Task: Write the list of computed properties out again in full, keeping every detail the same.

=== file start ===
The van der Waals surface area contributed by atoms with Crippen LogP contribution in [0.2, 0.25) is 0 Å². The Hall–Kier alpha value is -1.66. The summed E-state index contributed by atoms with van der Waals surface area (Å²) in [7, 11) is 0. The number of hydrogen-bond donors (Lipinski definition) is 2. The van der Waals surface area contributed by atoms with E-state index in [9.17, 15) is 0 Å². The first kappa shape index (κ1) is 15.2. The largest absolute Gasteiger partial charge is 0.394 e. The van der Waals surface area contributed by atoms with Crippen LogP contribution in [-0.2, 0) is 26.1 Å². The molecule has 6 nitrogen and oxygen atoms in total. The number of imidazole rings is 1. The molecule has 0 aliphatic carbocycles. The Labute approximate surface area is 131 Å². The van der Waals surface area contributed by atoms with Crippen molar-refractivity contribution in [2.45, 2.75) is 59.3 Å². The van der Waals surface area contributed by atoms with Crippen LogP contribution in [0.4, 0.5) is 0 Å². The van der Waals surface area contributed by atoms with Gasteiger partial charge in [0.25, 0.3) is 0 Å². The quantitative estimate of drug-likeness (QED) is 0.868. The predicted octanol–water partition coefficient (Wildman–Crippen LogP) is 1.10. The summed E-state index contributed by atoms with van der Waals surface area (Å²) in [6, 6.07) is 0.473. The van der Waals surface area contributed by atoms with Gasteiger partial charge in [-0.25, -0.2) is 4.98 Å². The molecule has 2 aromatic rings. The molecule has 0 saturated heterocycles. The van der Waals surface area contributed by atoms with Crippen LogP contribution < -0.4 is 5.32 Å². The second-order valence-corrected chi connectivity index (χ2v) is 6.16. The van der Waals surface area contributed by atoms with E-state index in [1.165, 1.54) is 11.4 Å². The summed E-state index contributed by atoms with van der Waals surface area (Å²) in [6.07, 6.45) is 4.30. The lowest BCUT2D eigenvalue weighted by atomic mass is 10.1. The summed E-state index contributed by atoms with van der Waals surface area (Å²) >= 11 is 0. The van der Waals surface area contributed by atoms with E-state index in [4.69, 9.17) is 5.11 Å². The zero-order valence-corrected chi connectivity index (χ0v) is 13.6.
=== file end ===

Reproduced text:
The van der Waals surface area contributed by atoms with Crippen LogP contribution in [0.2, 0.25) is 0 Å². The Hall–Kier alpha value is -1.66. The summed E-state index contributed by atoms with van der Waals surface area (Å²) in [7, 11) is 0. The number of hydrogen-bond donors (Lipinski definition) is 2. The van der Waals surface area contributed by atoms with E-state index in [9.17, 15) is 0 Å². The first kappa shape index (κ1) is 15.2. The largest absolute Gasteiger partial charge is 0.394 e. The van der Waals surface area contributed by atoms with Crippen LogP contribution in [-0.2, 0) is 26.1 Å². The molecule has 6 nitrogen and oxygen atoms in total. The number of imidazole rings is 1. The molecule has 0 aliphatic carbocycles. The Labute approximate surface area is 131 Å². The van der Waals surface area contributed by atoms with Crippen molar-refractivity contribution in [2.45, 2.75) is 59.3 Å². The van der Waals surface area contributed by atoms with Crippen LogP contribution in [0.4, 0.5) is 0 Å². The van der Waals surface area contributed by atoms with Gasteiger partial charge in [0.25, 0.3) is 0 Å². The quantitative estimate of drug-likeness (QED) is 0.868. The predicted octanol–water partition coefficient (Wildman–Crippen LogP) is 1.10. The summed E-state index contributed by atoms with van der Waals surface area (Å²) in [6, 6.07) is 0.473. The van der Waals surface area contributed by atoms with Gasteiger partial charge in [-0.25, -0.2) is 4.98 Å². The molecule has 2 aromatic rings. The molecule has 0 saturated heterocycles. The van der Waals surface area contributed by atoms with Crippen LogP contribution < -0.4 is 5.32 Å². The second-order valence-corrected chi connectivity index (χ2v) is 6.16. The van der Waals surface area contributed by atoms with E-state index in [1.165, 1.54) is 11.4 Å². The summed E-state index contributed by atoms with van der Waals surface area (Å²) in [6.07, 6.45) is 4.30. The lowest BCUT2D eigenvalue weighted by atomic mass is 10.1. The summed E-state index contributed by atoms with van der Waals surface area (Å²) >= 11 is 0. The van der Waals surface area contributed by atoms with E-state index in [4.69, 9.17) is 5.11 Å². The zero-order valence-corrected chi connectivity index (χ0v) is 13.6.